And here's one more warning: If you might qualify for need-based aid at your colleges, winning outside scholarships may not be like winning anything at all; oftentimes the check will be written out directly to the college you will attend, and the college may very well choose to deduct that money from need-based grants they were going to give you. Ouch! Good luck!
A: Apply more, and share less.
Steve Loflin, founder and CEO, National Society of Collegiate Scholars The quest for scholarships is greater than ever, and students are becoming very efficient at patching together a variety of them to make the numbers work for college. There are a number of scholarship scams that students should know about. Students should never have to pay for a scholarship or pay to apply for a scholarship.
You should also be suspicious if you are required to give a tremendous amount of information about yourself in the registration/application process. Name, address, E-mail address, and essays are pretty typical; more information than that may mean the company is gathering information for marketing purposes. Always read the fine print to make sure the company is not selling your information to marketing companies.
Thankfully, there are a ton of organizations out there helping to lighten the financial burden of attending college for many students. Be smart and creative when applying, take every application seriously, and you'll improve your chance of scholarship dollars coming your way!
[Read more about scholarship sources for international students.]
A: If it asks for money, it's probably a scam.
Anne Richardson, director of college counseling, international, and ESL programs, Kents Hill School The most common scholarship/financial aid scams are those that ask you to pay for a search or services. You should never have to pay for a scholarship application or search, or for financial aid help. You can search for scholarships online and through your guidance/college counseling office. The office is a great resource, and counselors often know about local or school-specific scholarships that you might be eligible for that won't appear online. The bottom line: If it asks for money, it's probably a scam.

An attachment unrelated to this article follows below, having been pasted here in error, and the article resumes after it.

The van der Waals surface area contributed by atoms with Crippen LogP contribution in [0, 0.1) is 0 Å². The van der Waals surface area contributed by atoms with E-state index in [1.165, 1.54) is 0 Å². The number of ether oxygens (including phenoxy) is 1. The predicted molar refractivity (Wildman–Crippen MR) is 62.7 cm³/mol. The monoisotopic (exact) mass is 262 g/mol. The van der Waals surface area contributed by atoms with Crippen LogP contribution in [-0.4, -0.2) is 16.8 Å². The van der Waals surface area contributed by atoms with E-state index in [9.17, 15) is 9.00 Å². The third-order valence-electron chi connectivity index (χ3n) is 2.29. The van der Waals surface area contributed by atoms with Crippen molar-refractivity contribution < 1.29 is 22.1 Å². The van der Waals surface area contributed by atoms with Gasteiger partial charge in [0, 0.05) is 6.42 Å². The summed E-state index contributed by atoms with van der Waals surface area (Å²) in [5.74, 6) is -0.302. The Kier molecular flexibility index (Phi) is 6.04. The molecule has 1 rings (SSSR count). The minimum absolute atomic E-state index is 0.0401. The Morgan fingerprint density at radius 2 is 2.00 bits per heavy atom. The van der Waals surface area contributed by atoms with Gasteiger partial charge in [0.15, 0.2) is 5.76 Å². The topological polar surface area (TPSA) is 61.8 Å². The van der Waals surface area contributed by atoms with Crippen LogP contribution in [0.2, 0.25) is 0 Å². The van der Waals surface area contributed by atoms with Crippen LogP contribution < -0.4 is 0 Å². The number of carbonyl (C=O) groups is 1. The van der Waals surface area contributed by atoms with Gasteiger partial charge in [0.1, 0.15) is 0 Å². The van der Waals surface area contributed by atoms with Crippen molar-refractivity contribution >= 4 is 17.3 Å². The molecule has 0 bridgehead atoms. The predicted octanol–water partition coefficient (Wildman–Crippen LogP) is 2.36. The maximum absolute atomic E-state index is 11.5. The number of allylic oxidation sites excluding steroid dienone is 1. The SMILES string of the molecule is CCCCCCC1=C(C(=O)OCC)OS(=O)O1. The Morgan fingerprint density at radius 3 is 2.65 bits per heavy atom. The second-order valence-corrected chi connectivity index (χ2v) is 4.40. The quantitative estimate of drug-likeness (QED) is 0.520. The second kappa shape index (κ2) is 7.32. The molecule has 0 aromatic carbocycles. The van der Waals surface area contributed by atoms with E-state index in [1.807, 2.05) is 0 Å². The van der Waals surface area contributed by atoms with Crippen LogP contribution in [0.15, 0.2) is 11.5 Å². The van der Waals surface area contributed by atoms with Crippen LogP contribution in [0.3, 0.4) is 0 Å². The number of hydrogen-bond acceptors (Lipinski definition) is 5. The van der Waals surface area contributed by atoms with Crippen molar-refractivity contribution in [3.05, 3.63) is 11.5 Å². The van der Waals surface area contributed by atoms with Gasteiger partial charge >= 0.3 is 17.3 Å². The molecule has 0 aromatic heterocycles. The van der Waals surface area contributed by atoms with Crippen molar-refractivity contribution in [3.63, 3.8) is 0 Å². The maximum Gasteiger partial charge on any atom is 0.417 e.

A: You should not pay to get scholarship information.
Francine Block, president, American College Admissions Consultants All the information you will need about possible scholarships that you might qualify for is available free. A common scam is when you are notified that a company can guarantee you information about money you will qualify for and you must pay them for this information. The guaranteed money is usually the student and parent government loans that all students and families are entitled to receive. This information is available, free, in your guidance office and online at the government financial aid websites.
And when a company says they will refund your fee if you do not get scholarships, you have to show them proof that you have applied to all, possibly hundreds, of scholarships they suggested you apply to, many of which you do not qualify for, and then show them the rejection letters before they will refund your money.
Visit the Unigo Expert Network for more expert explanations about scholarship scams and to have your own questions answered.